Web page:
UConn's 16-game winning streak came to an end Friday afternoon, as the Huskies blew a 17-point lead and lost to the Central Florida Fightin' Jordan Progenys, 68-63, in the semifinals of the Battle 4 Atlantis. UConn falls to 5-1 overall, loses for the first time since last season's regular-season finale against Notre Dame, and loses in a tournament game for the first time since the 2010 Big East Tournament.
Good on UCF for taking the game from a UConn team that hasn't been overwhelmingly good early in the season. As if we needed any further reminders, this isn't Kemba Walker's team anymore.
Depending on your own personal level of optimism, today's loss was either a painful way of helping this young group grow up, a warning sign for the future, or completely irrelevant because the construction of the Huskies' roster will look very different 24 hours from now.
If you're in the first group, you'll note that Andre Drummond and Alex Oriakhi played a splendid first 30 minutes of the game, completely controlling the Knights on both ends of the floor. The two combined for 16 points, 8 rebounds and 5 blocks in the first half, and were crucial to the Huskies racking up a 50-33 lead with just over 12 minutes to play. You'll also note that, even as UConn limped to a an 11-points-in-12-minutes finish and their first loss of the season, it came against the zone, a typical Jim Calhoun bugaboo. They'll work on that, for sure, and hopefully come time for the Big East schedule, the offense won't be reduced to "everyone taking 18-footers early in the shot clock". In this camp, this game will be looked back on as an anomaly by mid-January, and order will be restored perhaps as soon as tomorrow.
If you're in the second group, you'll posit that Jeremy Lamb was fairly disastrous on both sides of the ball (5-16 from the field, 2-9 from 3; getting beat by Marcus Jordan on drives to the hoop time after time), that the Huskies shot 2-18 from 3, that Shabazz Napier turned the ball over 7 times, that when they absolutely needed a bucket, there was no one who could take charge, impose his will and get to the basket effectively (Drummond scored UConn's only two field goals of the last 7:38, both on putbacks). You'll make the case that even with the frontcourt playing a bit better, the Huskies are about as good as Jerebazz Lambpier is on any given day (today: 7-for-23, 2-13 on 3s, 10 TOs). These also fall under the "growing pains" category, but consider that this is not a very good UCF team - they lost to Florida State by 23 a few weeks ago - and it could seem like there's quite a gap between UConn and the upper tier of the Big East.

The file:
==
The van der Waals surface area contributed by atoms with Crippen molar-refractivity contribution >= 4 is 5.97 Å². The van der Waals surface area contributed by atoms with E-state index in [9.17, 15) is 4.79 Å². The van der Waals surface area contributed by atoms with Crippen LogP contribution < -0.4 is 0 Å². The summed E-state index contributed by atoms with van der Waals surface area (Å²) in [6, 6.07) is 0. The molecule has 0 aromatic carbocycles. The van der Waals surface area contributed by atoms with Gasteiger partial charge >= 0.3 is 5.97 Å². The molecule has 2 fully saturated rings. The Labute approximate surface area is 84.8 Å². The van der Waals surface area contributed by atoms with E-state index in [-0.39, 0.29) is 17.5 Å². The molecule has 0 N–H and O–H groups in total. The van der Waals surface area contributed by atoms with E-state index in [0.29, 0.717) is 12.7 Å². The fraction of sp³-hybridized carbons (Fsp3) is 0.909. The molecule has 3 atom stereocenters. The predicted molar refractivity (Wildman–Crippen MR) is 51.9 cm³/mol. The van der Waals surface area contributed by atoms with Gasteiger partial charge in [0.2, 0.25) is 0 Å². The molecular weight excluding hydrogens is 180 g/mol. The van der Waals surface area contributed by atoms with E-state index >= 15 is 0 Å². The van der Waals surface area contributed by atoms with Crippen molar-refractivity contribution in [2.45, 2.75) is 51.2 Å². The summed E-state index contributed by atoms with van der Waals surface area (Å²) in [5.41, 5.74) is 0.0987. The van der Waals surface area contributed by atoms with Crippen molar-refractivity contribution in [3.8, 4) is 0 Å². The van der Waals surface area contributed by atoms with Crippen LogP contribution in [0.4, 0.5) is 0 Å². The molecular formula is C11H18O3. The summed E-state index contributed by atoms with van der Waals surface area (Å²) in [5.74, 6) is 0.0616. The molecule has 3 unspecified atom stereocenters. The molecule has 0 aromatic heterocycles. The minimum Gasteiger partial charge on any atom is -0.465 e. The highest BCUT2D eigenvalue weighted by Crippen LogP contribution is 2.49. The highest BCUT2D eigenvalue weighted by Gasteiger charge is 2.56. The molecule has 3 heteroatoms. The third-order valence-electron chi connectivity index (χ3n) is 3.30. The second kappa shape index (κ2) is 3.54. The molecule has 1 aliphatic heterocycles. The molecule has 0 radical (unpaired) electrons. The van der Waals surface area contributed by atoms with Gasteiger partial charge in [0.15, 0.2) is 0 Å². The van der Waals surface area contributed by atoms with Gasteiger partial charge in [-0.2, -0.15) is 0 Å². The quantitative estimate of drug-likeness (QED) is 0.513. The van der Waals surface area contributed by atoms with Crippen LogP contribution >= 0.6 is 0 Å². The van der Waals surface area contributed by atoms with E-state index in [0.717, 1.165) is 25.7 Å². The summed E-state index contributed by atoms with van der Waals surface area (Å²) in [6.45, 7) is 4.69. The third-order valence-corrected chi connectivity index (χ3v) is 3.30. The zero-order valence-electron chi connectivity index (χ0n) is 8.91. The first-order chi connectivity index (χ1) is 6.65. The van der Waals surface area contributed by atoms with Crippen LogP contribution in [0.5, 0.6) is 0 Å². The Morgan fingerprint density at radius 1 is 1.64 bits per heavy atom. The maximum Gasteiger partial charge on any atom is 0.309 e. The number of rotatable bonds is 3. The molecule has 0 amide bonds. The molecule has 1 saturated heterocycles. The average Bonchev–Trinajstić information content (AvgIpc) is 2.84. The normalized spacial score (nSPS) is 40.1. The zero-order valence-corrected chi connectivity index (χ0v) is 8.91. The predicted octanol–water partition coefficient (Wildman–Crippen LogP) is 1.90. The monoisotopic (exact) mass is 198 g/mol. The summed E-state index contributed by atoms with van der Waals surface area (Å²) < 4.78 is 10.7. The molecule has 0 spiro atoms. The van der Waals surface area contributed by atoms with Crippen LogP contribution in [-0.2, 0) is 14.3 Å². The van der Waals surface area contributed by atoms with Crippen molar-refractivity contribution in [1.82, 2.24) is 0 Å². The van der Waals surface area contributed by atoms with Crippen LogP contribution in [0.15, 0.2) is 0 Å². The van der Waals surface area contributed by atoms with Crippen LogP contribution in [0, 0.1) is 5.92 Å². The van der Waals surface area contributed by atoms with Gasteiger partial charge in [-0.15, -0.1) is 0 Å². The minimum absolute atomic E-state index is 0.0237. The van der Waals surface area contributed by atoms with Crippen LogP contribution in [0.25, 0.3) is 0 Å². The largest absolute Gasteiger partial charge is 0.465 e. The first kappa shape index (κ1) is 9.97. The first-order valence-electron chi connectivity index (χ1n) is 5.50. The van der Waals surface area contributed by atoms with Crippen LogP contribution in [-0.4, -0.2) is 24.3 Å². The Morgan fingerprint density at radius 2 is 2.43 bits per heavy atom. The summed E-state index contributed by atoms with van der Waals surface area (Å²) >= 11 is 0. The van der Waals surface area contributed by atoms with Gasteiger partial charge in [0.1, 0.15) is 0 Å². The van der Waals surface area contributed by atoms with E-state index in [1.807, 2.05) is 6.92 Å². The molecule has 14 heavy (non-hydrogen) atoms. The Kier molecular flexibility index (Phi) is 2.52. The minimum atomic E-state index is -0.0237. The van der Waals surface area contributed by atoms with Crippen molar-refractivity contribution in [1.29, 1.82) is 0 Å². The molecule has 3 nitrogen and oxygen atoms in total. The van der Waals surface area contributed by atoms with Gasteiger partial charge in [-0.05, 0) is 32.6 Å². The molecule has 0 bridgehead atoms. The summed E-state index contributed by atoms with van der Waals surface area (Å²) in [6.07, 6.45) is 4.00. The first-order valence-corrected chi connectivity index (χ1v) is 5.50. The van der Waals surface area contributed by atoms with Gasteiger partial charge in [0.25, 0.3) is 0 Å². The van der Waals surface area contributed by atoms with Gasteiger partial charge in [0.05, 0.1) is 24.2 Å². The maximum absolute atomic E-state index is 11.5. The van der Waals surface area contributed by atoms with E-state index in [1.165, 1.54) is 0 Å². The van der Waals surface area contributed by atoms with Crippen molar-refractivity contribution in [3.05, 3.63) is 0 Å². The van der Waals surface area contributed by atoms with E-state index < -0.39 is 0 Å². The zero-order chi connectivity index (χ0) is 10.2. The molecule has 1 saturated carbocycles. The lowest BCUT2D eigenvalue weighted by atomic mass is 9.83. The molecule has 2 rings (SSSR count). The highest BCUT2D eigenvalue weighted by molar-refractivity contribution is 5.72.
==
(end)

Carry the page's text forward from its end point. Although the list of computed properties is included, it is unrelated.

And if you're in the third group, everything that has happened up to this very moment is irrelevant, because UConn has been an incomplete team since Nov. 10. That changes tomorrow, when Ryan Boatright becomes eligible. By all accounts, Boatright should be able to step in right away to give Jim Calhoun some options with the backcourt. You could make the case that Napier and Lamb have had to carry too much of the load, and Boatright taking 15-20 minutes from them (and getting Lamb off the point guard hook, where he is not as effective) should be helpful. If you're in this camp, you would've hoped UConn could get through its Charmin soft first six games (UCF's the top-ranked KenPom team they've faced, at 102).
I think all three camps have their merits. This WILL be a different team with Boatright; it WILL be a different team with another five weeks of playing together. And it's also kind of frightening that a team like UCF managed to run UConn off the court for the last 12 minutes with an exceedingly simple gameplan. (The loser of the Florida State-Harvard game is almost certainly better than UCF.)
I am still very confident that this will be a championship-caliber team come March; I was also pretty sure that the Huskies were wildly overrated at No. 4 in the polls this early in the season. We now officially know that the second part is true; beginning tomorrow, we'll hopefully start to see progress towards the first part.